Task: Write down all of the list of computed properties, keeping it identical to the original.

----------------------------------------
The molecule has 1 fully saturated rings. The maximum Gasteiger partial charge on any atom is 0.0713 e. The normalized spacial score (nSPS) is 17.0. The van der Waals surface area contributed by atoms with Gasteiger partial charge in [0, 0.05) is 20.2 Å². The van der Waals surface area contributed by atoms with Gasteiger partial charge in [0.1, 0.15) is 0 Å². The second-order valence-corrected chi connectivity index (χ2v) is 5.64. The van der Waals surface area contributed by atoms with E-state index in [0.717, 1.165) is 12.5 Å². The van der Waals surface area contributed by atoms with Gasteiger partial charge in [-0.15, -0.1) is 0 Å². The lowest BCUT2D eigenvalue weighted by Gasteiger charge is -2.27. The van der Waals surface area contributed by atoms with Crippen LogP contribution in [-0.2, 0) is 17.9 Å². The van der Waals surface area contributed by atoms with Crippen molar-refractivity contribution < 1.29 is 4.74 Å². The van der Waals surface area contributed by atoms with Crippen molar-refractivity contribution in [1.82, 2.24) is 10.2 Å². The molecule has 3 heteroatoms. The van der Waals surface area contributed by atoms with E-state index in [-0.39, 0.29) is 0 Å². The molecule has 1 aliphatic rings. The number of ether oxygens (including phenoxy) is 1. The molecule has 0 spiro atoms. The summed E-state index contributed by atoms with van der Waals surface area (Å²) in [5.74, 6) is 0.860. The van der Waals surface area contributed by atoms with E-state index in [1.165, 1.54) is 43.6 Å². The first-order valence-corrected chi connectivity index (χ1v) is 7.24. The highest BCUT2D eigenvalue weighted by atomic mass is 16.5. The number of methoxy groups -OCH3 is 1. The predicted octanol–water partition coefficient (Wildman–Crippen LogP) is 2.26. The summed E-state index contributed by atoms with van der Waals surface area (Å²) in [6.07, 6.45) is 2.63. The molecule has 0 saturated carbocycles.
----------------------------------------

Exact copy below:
The molecule has 1 fully saturated rings. The maximum Gasteiger partial charge on any atom is 0.0713 e. The normalized spacial score (nSPS) is 17.0. The van der Waals surface area contributed by atoms with Gasteiger partial charge in [0, 0.05) is 20.2 Å². The van der Waals surface area contributed by atoms with Gasteiger partial charge in [0.1, 0.15) is 0 Å². The second-order valence-corrected chi connectivity index (χ2v) is 5.64. The van der Waals surface area contributed by atoms with E-state index in [0.717, 1.165) is 12.5 Å². The van der Waals surface area contributed by atoms with Gasteiger partial charge in [-0.15, -0.1) is 0 Å². The lowest BCUT2D eigenvalue weighted by Gasteiger charge is -2.27. The van der Waals surface area contributed by atoms with Crippen LogP contribution in [-0.2, 0) is 17.9 Å². The van der Waals surface area contributed by atoms with Crippen molar-refractivity contribution < 1.29 is 4.74 Å². The van der Waals surface area contributed by atoms with Crippen molar-refractivity contribution in [1.82, 2.24) is 10.2 Å². The molecule has 3 heteroatoms. The van der Waals surface area contributed by atoms with E-state index in [-0.39, 0.29) is 0 Å². The molecule has 1 aliphatic rings. The number of ether oxygens (including phenoxy) is 1. The molecule has 0 spiro atoms. The summed E-state index contributed by atoms with van der Waals surface area (Å²) in [5.74, 6) is 0.860. The van der Waals surface area contributed by atoms with E-state index in [1.165, 1.54) is 43.6 Å². The first-order valence-corrected chi connectivity index (χ1v) is 7.24. The highest BCUT2D eigenvalue weighted by atomic mass is 16.5. The number of methoxy groups -OCH3 is 1. The predicted octanol–water partition coefficient (Wildman–Crippen LogP) is 2.26. The summed E-state index contributed by atoms with van der Waals surface area (Å²) in [6.07, 6.45) is 2.63. The molecule has 0 saturated carbocycles.